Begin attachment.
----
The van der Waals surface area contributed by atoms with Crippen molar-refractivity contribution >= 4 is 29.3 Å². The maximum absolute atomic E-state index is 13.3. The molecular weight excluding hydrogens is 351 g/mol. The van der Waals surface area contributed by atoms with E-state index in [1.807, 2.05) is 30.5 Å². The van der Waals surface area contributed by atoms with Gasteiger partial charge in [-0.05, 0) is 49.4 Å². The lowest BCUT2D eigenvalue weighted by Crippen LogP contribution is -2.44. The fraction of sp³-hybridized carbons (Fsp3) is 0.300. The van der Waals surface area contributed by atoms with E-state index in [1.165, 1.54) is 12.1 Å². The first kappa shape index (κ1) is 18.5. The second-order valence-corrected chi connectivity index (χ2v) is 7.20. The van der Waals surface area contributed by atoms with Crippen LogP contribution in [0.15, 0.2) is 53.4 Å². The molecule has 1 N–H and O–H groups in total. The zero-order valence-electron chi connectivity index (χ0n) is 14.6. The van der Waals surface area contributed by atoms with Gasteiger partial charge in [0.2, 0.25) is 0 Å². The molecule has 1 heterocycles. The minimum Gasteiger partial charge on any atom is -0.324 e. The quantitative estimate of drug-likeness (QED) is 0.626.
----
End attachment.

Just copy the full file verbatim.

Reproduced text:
The van der Waals surface area contributed by atoms with Crippen molar-refractivity contribution >= 4 is 29.3 Å². The maximum absolute atomic E-state index is 13.3. The molecular weight excluding hydrogens is 351 g/mol. The van der Waals surface area contributed by atoms with E-state index in [1.807, 2.05) is 30.5 Å². The van der Waals surface area contributed by atoms with Gasteiger partial charge in [-0.05, 0) is 49.4 Å². The lowest BCUT2D eigenvalue weighted by Crippen LogP contribution is -2.44. The fraction of sp³-hybridized carbons (Fsp3) is 0.300. The van der Waals surface area contributed by atoms with E-state index in [1.165, 1.54) is 12.1 Å². The first kappa shape index (κ1) is 18.5. The second-order valence-corrected chi connectivity index (χ2v) is 7.20. The van der Waals surface area contributed by atoms with Crippen LogP contribution in [0.15, 0.2) is 53.4 Å². The molecule has 1 N–H and O–H groups in total. The zero-order valence-electron chi connectivity index (χ0n) is 14.6. The van der Waals surface area contributed by atoms with Gasteiger partial charge in [0.2, 0.25) is 0 Å². The molecule has 1 heterocycles. The minimum Gasteiger partial charge on any atom is -0.324 e. The quantitative estimate of drug-likeness (QED) is 0.626.